This is our last full week in Europe for now. Two things are true: we love it here and we are excited to get back to North America. First and foremost, we miss The Weez, although it seems he is thriving in our absence, so we will not be dropping in on him any time soon. Second, we are ready to have everyday experiences that are a little more familiar, a little less confusing and 100% conducted in English. Of course, we are going to Morocco for a few days between Lisbon and Victoria, British Columbia, so things are going to get more exotic before they get simpler. It will be our first visit to Africa and we hope it’s the first of many to come.

Steve and I have realized that one of our favorite things about this lifestyle is the ability to take side trips from our home bases. Since we have been in Lisbon, we have visited Sintra, Cascais and the Algarve, which is the southern coastal region of Portugal. We spent two nights and three days in the Algarve, saw a bunch of beautiful Atlantic beaches, and toured the coastline both from a boat that could go into the many sea caves, and from walking/hiking trails and lookout points high above the water. These little “adventures within an adventure” have mostly exceeded our expectations, and are one of the biggest benefits of slow travel. Also, it’s fun to stay in a hotel once in a while! Our hotel in the Algarve was Moorish-styled, and we had a private rooftop terrace with views over the city and the sea. I think Steve would have stayed indefinitely if he could have.

Another benefit of slow travel is the ability to do ordinary things, like grocery shop, get a pedicure or see a movie, in lots of different environments. Yesterday, we went to see a movie inside a large shopping center. This place is a huge, multistory building with several floors of apparel, ranging from high-end designer clothes, shoes and handbags to inexpensive sportswear, to entire floors of home goods, furniture, electronics, sporting equipment, toys, a huge food court, a separate epicure section with sit-down restaurants, multi-screen movie theater and the biggest, most full-service grocery store we have ever seen in a European city. You can get a Carolina Herrera dress, a pair of Crocs, some wallpaper, a bottle of champagne, a box of breakfast cereal and a Fisher Price Little People Farm. It’s like Neiman Marcus, Macy’s, NorthPark Mall, Tyson’s Galleria, Dick’s Sporting Goods, Whole Foods and an upscale multiplex movie theater all in one. The grocery store alone was well worth the visit. Best part of all: I bought a beautiful dress made by a Spanish brand for a lot less than it would have cost in the U.S. The first two salespeople I encountered spoke some English but were nowhere near fluent; when they realized I might lay down some semi-serious coin (at least by my admittedly middle-market standards), they produced a native English-speaking colleague tout de suite to close the deal. Now I desperately need my fashionista pals Courts and Mels to advise me on the right shoes. And handbag. And probably jewelry. It’s a whole thing…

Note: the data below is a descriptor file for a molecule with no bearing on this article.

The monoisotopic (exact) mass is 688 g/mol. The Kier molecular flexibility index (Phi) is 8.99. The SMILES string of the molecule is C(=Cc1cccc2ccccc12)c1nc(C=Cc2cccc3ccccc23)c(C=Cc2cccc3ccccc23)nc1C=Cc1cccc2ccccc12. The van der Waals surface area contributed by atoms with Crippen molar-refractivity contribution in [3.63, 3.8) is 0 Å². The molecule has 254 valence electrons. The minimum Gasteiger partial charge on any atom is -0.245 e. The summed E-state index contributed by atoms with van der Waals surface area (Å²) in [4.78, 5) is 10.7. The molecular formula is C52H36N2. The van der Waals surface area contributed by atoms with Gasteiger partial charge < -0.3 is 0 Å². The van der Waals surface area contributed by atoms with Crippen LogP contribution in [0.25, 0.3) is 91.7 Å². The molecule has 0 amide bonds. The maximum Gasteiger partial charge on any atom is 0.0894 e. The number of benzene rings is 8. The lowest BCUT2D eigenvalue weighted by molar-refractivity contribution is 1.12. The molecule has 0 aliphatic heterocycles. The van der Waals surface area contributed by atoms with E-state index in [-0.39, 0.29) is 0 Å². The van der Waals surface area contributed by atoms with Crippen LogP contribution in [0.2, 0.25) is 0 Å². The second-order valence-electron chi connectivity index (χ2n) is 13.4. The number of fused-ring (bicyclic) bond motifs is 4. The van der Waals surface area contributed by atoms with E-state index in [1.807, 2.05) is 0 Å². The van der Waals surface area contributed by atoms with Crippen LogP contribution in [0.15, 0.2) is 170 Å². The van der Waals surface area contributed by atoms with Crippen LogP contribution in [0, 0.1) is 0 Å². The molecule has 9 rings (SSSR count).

Anywho, being the Fledgling Flâneurs, one of our most favorite things to do is still to stroll the sidewalks, watch the people and observe our surroundings. There is so much beauty in the world, and we are so fortunate to get to discover as much of it as we have. And we haven’t even been to Asia yet! I’m thinking a cruise to Vietnam, Thailand and Singapore, with a visit to Australia and New Zealand, would be a nice way to celebrate my 60th birthday. Hey, if I have to go to a 40th high school reunion this year, and turn 60 next year, I think that’s only fair. Wink, wink. I can wear my new Spanish dress!